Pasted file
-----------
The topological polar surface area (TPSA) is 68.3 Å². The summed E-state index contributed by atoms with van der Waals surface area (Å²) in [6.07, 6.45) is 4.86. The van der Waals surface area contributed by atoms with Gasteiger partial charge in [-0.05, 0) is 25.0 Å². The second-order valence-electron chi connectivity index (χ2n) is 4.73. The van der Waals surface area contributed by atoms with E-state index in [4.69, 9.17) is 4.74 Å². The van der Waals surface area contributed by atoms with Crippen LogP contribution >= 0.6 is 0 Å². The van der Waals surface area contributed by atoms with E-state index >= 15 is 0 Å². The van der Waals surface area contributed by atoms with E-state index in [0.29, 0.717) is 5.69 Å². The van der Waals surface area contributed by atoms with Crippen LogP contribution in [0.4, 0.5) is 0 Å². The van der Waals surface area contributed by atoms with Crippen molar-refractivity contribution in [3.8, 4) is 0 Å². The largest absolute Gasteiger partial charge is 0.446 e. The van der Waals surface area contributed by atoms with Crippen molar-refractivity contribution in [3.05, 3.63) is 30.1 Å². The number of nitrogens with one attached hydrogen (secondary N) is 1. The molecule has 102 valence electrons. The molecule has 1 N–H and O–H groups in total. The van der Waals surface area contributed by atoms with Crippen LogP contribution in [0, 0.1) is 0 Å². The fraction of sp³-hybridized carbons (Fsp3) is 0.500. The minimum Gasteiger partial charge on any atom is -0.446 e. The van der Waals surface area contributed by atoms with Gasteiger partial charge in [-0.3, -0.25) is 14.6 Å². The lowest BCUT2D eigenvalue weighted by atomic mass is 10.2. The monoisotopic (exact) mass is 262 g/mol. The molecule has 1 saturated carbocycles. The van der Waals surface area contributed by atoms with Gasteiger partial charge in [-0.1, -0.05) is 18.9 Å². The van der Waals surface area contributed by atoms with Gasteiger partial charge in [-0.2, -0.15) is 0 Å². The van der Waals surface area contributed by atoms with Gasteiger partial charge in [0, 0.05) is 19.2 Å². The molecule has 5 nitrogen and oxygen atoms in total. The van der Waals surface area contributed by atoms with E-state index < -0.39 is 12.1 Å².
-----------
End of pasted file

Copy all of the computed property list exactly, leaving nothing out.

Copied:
The topological polar surface area (TPSA) is 68.3 Å². The summed E-state index contributed by atoms with van der Waals surface area (Å²) in [6.07, 6.45) is 4.86. The van der Waals surface area contributed by atoms with Gasteiger partial charge in [-0.05, 0) is 25.0 Å². The second-order valence-electron chi connectivity index (χ2n) is 4.73. The van der Waals surface area contributed by atoms with E-state index in [4.69, 9.17) is 4.74 Å². The van der Waals surface area contributed by atoms with Crippen LogP contribution >= 0.6 is 0 Å². The van der Waals surface area contributed by atoms with E-state index >= 15 is 0 Å². The van der Waals surface area contributed by atoms with E-state index in [0.29, 0.717) is 5.69 Å². The van der Waals surface area contributed by atoms with Crippen LogP contribution in [0.4, 0.5) is 0 Å². The van der Waals surface area contributed by atoms with Crippen molar-refractivity contribution in [3.8, 4) is 0 Å². The largest absolute Gasteiger partial charge is 0.446 e. The van der Waals surface area contributed by atoms with Crippen molar-refractivity contribution in [3.05, 3.63) is 30.1 Å². The number of nitrogens with one attached hydrogen (secondary N) is 1. The molecule has 102 valence electrons. The molecule has 1 N–H and O–H groups in total. The van der Waals surface area contributed by atoms with Crippen LogP contribution in [0, 0.1) is 0 Å². The fraction of sp³-hybridized carbons (Fsp3) is 0.500. The minimum Gasteiger partial charge on any atom is -0.446 e. The van der Waals surface area contributed by atoms with Gasteiger partial charge in [-0.3, -0.25) is 14.6 Å². The lowest BCUT2D eigenvalue weighted by atomic mass is 10.2. The monoisotopic (exact) mass is 262 g/mol. The molecule has 1 saturated carbocycles. The van der Waals surface area contributed by atoms with Gasteiger partial charge in [-0.1, -0.05) is 18.9 Å². The van der Waals surface area contributed by atoms with Gasteiger partial charge in [-0.2, -0.15) is 0 Å². The van der Waals surface area contributed by atoms with Gasteiger partial charge in [0, 0.05) is 19.2 Å². The molecule has 5 nitrogen and oxygen atoms in total. The van der Waals surface area contributed by atoms with E-state index < -0.39 is 12.1 Å².